As everyone who tried to travel on or to the east coast this weekend knows, the snow that hit the Mid-Atlantic and Northeast states Friday night and all day Saturday wreaked havoc with the airlines schedules as airports closed and flights were cancelled.
So it won’t be surprising if, as markets reopen tomorrow, one or more analysts and perhaps even the airlines themselves talk about how much they lost because of the cancelled flights. There may even be some call for federal support for the airlines given the impact of the storm.
But this is not a post about the possibility of some type of government financial assistance for airlines. Instead, it’s a post about how, if this discussions occurs, the airlines and analysts may well be doing something that the private sector likes to say only happens in Washington on the budget: the use, or misuse, of the baseline.
Once you take away all of the political melodrama surrounding them, a baseline simply is a point of comparison. You may think that’s it’s cold today and, compared to what you expected or yesterday’s temperature, it may well be. But it may not be cold compared to the average temperature recorded on this day since records started to be kept or compared to where you were yesterday.
Or if you have gotten a $10 raise every year for the past decade, is a $5 raise this year an increase or decrease.
In other words, the question always has to be answered in context. It’s never simply “cold” or an “increase.” It’s always colder or warmer or more or less compared to something.
The same baseline question constantly arises in federal budget debates. Is $10 more in spending this year for a program an increase or a decrease. It’s clearly an increase compared to what was spent the year before, but it may well be a decrease compared to what will be spent under current law or compared to last year plus inflation The same is true with revenues. Collecting more this year than last is not necessarily an increase in taxes even though revenues are higher. Both questions depend on the baseline being used.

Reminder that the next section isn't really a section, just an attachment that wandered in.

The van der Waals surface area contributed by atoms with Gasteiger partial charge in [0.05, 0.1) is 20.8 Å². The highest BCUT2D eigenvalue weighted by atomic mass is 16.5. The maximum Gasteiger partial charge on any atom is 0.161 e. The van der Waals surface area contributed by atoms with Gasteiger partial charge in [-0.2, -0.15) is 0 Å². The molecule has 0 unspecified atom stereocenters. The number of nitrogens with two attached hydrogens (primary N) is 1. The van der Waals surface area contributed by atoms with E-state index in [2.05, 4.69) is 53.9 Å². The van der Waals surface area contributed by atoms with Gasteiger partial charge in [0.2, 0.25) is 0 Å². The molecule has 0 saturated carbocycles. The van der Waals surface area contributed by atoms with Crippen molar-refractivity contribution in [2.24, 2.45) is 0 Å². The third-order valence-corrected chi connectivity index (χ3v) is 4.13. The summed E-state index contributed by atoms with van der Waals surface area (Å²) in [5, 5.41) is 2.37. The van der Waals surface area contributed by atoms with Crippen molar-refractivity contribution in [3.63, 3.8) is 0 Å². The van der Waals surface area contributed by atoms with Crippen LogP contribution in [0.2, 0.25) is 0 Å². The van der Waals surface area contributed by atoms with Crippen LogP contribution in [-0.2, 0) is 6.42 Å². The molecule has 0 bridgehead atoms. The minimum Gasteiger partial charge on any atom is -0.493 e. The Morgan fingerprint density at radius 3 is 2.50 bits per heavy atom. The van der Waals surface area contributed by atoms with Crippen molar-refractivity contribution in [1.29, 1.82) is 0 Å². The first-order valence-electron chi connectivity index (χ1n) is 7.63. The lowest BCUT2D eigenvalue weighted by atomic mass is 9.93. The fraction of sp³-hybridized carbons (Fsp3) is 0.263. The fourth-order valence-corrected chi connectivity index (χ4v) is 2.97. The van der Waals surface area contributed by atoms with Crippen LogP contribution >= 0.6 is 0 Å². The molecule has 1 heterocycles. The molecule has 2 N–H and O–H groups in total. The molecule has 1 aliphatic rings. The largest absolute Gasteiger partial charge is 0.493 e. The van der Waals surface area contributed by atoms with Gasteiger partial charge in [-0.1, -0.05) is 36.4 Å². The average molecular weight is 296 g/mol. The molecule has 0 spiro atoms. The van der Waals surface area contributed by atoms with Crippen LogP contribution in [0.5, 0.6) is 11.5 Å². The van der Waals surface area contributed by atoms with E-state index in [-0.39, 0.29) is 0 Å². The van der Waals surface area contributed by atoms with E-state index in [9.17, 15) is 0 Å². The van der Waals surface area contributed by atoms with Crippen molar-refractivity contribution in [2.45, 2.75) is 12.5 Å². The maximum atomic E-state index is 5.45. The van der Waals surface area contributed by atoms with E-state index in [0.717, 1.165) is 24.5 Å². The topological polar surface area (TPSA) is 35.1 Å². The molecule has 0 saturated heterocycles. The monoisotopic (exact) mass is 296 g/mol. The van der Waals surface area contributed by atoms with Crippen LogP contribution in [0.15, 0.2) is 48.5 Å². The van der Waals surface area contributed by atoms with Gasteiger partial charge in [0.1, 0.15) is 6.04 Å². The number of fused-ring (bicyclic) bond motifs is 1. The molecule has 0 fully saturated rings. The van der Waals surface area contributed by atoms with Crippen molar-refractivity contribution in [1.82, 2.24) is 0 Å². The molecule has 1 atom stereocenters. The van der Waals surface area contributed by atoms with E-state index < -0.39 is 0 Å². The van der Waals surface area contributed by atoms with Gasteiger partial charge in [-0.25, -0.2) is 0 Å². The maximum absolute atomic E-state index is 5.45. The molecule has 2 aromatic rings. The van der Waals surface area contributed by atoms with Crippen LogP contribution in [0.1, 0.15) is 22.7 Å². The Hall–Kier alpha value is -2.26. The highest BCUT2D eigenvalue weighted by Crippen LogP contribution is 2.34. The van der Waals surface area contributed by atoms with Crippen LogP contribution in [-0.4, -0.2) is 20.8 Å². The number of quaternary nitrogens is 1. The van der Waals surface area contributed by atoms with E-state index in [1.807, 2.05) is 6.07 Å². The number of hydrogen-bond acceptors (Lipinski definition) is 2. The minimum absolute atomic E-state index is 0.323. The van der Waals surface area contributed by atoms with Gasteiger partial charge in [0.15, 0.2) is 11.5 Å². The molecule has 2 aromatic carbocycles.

The perennial budget debate about the baseline used to be over whether spending should be compared to the previous year. Office of Management and Budget Director Dick Darman used to insist that was the case and, using that baseline, often said that only in Washington could a proposal that would allow spending for Medicare to be higher than it was last year be classified as a cut. But using a different baseline rather than the prior year, others pointed out that Darman’s proposal would reduce spending compared to what would be spent under existing law.
Interestingly, both answers were correct. It just depended on which baseline was being used.
Back to the airlines. Did they lose money over the weekend? Using one baseline the answer absolutely is yes because, compared to the revenue earned had every flight flown, fewer dollars were collected.
But no airline assumes that 100 percent of its flights will fly all the time because it knows better. Because of weather, mechanical, and other delays, each airline has to assume that some percentage of its flights every year will be cancelled. In addition, some percentage of the passengers that didn’t fly the past two days will be re-booked on other flights that might otherwise have had more empty seats.
Just like the budget, therefore, if the issue of federally provided financial assistance for the airlines is raised over the next few days, someone needs to ask the private sector equivalent of what budgeteers constantly have to ask: what baseline is being used to calculate the supposed losses.